E. M. Delafield, born Edmée Elizabeth Monica de la Pasture in 1890, was the eldest daughter of Count and Mrs Henry de la Pasture, the title somewhat grander than their prospects although the family owned a large Victorian lodge in the Wye Valley, and also rented a townhouse in Belgravia. Mrs Henry de la Pasture was a popular author of both children’s and adult novels and so when her daughter began writing, the gender neutral “E. M.” and the surname “Delafield”, a playful translation of the French, was dreamed up as adequate disguise by Edmée’s younger sister Yoé. Her first novel, Zella Sees Herself was published by Heinemann in 1917, and was followed swiftly, in 1918 by The War Workers, based on her experiences as a V. A. D. orderly at Exeter Voluntary Aid Hospital. It was warmly reviewed in the Times Literary Supplement, the reviewer coyly speculating that the author might be female on account of her using the word “camisole” accurately. The reviewer added that V. A. D.s from across the country would throng to the author, pressing her with their “gory hands in gratitude” at the grotesque caricature of Charmian Vivian, a tyrannical bullock of a woman, a template for all the Miss Trunchbulls of this world, who terrorised the young orderlies in her charge. In 1919 Edmée, now calling herself Elizabeth, married Paul Dashwood and they went to live in Kentisbeare, on the edge of the Blackdown Hills in East Devon. Paul became agent to the Bradfield Estate and employee of the Honourable Mrs Lottie Adams, for whose strident and demanding behaviour Elizabeth would find revenge in the creation of the ghastly Lady Boxe.

Revenge, along with regret, and, most richly, self-deception, all form strong psychological undercurrents in The Diary but they are carefully and quietly placed in the text so on first reading it’s easy to miss them. Delafield had honed this delicateness of touch in the short stories, and even shorter ‘sketches’ she wrote for Time and Tide and other literary magazines. At 1,000 words, they are darkly themed and brilliant smears of clarity and recognition. In one of these, ‘Retrospect’, a woman at the end of her life is regretting losing her sister over a man they both loved, and now “sitting alone, in the evenings”, illuminated by a small pool of light, she thinks to her childhood, when she and her sister were inseparable. She remembers the “cluck-clucking of the hens under the night-nursery window, and the strong scent of the mint growing in the sun, under the red brick wall of the kitchen garden”, smells and sounds combine to form a rope of senses that binds forever, regret to her past. In another, ‘The Tortoise’, a man has a satisfying conversation with an old fisherman he meets only to discover later that his ancient interlocutor was stone deaf but had perfected his responses over the years because all his visitors asked him the same questions.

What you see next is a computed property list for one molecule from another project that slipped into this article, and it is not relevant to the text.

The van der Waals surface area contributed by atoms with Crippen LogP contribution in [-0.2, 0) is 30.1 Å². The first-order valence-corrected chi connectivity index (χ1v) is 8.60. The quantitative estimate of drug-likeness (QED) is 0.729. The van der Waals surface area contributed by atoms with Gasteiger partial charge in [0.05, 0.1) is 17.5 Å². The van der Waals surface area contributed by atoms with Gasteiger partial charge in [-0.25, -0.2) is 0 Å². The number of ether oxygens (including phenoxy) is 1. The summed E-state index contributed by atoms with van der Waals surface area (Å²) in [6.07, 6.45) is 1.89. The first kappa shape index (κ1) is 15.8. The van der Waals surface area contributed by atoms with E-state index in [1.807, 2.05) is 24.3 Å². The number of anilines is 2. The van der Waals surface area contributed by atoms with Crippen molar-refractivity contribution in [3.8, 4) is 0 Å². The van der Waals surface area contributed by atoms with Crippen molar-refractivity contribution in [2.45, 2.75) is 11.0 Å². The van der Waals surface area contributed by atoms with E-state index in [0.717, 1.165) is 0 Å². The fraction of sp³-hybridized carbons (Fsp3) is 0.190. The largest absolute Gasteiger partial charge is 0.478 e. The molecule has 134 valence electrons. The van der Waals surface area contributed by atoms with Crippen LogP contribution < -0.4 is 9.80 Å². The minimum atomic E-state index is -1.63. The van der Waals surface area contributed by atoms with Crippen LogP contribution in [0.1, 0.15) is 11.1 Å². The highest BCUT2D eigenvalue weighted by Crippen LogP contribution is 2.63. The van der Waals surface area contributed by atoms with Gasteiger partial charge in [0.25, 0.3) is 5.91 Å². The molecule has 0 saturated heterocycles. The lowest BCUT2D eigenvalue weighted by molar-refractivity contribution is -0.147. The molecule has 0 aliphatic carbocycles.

This idea of the predictability of people’s actions and motivations is a persistent theme in The Diary. “Find that history, as usual, repeats itself”, the PL writes several times. Delafield was particularly concerned for the new generation of educated, professional woman, who, given a flash of exhilarating freedom between school and marriage, returned to the suffocating routines their mothers endured. A chief culprit was the lack of honesty from an older, to a younger generation of women, about the realities of marriage and motherhood. The PL is guilty of what she calls “my own extraordinary duplicity” in this regard. Delafield the author’s position can be found in the PL’s self-knowledge after she has lied her head off to an excited fiancée: “Intelligent women can perhaps best perform their duty towards their own sex by devastating process of telling them the truth,” she writes, ashamed of her own mendacity. And this is Delafield’s ultimate aim: to show her readers the truth about their lives, even if it is dressed up in a jolly, slippery carapace.


The author

Sarah Lonsdale is Senior Lecturer in Journalism at City, University of London and author of Rebel Women between the Wars (MUP 2020) which includes a chapter on another Time and Tide contributor, Naomi Royde-Smith. Lonsdale’s biographical profile of Royde-Smith can be found in our Gallery of Key Figures here and her fascinating talk, at our Festival of Women Writers and Journalists, on Royde-Smith’s attempt to restyle society magazine The Queen along Time and Tide lines can be viewed here.